I have not been able to try this paint yet; Natural Pigments seems a bit behind on the promised roll-out and a request for a sample didn’t result in anything. There is a very good video available on YouTube by Candice Bohannan, though, that gives me some ideas of how it differs from Cuni water-soluble encaustics. Ceracolors are “a blend of waxes micro-emulsified in water,” not a mixture of beeswax and potassium soap like the Cuni paint. There are some things the video describes that appear very different from Cuni:
1. She says Ceracolors should be used on a rigid support, with absorbent gesso. Cuni claims it can be used on non-rigid supports including canvas and paper. So far, my experience says this is true. This seems like an advantage of the Cuni paints.
Some interesting ideas from Amir, who has done some work with Kremer mediums to make his own version of water soluble encaustics:
One is called “Translucent Wax Wall Paint Medium” (Kremer item #79228) which need to be diluted with distilled water if one intends to use it as a medium. I simply mix quality gouache paint with it and voila, water-soluble wax paint! In addition to beeswax, this emulsion contains linseed oil and casein as binders. After a painting session, I leave it overnight to fully dry then I set the paint with a heat gun the next morning. To use it as a binder to make my own paints, I mix it full strength (undiluted) with dry pigment to form a paste, then use distilled water to dilute this paint. (The reason why I keep mentioning “distilled water” is because hard water contains calcium which reacts with the alkalis in the medium which results in poor drying, etc.)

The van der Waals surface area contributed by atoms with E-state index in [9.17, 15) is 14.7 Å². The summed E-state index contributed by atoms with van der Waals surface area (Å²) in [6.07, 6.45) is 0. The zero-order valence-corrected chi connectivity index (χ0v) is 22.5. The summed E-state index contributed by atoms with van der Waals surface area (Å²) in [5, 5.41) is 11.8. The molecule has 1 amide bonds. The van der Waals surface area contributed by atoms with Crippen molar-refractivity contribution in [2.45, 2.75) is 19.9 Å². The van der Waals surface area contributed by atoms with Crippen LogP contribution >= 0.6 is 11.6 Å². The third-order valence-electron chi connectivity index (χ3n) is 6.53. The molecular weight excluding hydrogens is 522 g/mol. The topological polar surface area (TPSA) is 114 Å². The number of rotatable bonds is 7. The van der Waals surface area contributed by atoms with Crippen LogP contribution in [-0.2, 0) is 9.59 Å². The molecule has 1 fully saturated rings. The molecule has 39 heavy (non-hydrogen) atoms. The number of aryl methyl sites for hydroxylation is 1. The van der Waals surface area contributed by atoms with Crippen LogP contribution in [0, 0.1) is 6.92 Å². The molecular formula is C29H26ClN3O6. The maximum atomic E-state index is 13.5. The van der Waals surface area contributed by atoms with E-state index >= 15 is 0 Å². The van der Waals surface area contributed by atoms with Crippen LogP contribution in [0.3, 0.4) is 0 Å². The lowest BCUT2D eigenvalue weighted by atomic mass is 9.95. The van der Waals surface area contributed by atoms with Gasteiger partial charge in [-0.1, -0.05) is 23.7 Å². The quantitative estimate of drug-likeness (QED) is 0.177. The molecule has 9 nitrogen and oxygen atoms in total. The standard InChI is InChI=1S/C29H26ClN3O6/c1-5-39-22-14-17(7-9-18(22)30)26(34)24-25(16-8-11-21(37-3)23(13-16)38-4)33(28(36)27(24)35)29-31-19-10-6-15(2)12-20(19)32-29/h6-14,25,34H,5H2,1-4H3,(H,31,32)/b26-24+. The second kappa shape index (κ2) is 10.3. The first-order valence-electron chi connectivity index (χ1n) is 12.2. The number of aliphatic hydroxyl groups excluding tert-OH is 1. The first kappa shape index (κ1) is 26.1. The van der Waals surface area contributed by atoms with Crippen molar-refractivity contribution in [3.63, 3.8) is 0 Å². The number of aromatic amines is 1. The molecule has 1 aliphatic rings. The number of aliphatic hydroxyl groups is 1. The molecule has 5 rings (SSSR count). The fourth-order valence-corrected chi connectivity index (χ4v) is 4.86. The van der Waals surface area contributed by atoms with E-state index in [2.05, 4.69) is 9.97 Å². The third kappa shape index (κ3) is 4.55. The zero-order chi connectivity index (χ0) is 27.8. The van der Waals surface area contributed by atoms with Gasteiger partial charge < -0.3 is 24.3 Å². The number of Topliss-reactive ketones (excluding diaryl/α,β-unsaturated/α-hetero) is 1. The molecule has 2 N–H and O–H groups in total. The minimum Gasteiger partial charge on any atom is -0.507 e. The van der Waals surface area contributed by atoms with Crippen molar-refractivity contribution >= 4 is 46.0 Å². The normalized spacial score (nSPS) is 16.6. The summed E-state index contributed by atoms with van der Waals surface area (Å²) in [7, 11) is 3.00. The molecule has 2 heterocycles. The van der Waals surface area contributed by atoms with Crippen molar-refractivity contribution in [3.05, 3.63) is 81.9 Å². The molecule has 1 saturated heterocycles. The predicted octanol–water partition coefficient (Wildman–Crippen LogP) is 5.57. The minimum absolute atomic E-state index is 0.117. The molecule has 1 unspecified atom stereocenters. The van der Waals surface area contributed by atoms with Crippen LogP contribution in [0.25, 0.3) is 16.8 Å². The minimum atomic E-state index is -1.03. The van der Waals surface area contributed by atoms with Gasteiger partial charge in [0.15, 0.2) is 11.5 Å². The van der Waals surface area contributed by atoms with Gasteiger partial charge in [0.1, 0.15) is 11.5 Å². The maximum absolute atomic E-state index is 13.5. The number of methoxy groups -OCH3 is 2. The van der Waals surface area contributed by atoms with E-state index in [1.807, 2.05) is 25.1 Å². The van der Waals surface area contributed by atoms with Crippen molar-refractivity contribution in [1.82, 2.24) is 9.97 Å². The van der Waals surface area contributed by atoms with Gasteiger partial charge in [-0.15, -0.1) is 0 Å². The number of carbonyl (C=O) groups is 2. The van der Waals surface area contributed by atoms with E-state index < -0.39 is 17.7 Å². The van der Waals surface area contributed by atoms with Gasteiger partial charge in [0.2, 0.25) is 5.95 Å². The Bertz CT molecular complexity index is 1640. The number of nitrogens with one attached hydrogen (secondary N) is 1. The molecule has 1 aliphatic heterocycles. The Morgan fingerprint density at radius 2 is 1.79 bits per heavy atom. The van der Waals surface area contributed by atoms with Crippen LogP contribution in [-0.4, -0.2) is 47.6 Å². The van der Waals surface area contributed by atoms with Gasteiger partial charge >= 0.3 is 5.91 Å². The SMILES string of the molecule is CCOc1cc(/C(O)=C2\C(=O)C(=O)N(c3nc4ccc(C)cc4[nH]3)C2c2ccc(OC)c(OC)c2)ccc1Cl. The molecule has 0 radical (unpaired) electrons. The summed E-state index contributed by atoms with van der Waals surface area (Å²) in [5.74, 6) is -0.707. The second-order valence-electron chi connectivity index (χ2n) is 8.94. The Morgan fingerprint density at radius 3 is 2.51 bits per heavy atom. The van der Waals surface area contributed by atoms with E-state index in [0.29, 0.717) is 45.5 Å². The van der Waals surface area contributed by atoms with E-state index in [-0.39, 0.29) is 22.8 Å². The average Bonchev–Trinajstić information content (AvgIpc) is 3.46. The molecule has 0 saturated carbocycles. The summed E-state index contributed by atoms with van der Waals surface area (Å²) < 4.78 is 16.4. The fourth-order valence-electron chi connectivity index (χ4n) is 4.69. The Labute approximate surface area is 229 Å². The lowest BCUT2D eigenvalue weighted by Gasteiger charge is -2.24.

I received a sample set of paints using the new formulation, which I assume will be the only type available from now on. The paint is quite changed in the speed it sets up on the palette. For me, this has not turned out to be an advantage, since it makes palette management harder (and it was already kind of hard). The old formula would stay loose and rewettable overnight if I covered it with plastic wrap; the new formula has to be discarded more quickly. I am not as clear on how the paint has changed on the canvas. So far, I find it can still be lifted if re-wetted, even after a day or more. It certainly doesn’t behave like egg tempera, which sets hard very quickly and can be overpainted without lifting. Cuni says the new formula cures more quickly. I’m not sure if he means this change is noticeable in a range of time that really affects painting technique. I don’t have enough experience with it.
Lousy photo but I don’t have a good setup. In most cases, to highlight texture, I dropped wet paint on the texture once set, let it dry, then rubbed off the high points or painted them. With the exception of the middle right, the technique was to put a blob of paint down, then work it with a small clay sculpting tool until it began to set up.
The top row is mixes with Cuni medium and oil mediums, left to right: Williamsburg impasto medium, Natural Pigments impasto medium, Natural pigments Velasquez medium. I would give the edge to the two NP mediums, but they dry much more slowly, the Velasquez very slowly, that is not dry yet in 3 weeks. Probably not worth it when similar textures can be achieved other ways.
Two water soluble encaustics. Still working on the one on the left. More unified than previously, I hope, but I may have lost some of that interesting translucent quality. It is on watercolor board gessoed with encaustic gesso. I am having a lot more lifting problems on this one, so I’m not sold on the gesso so far. The right one is from a modeling session with Edin.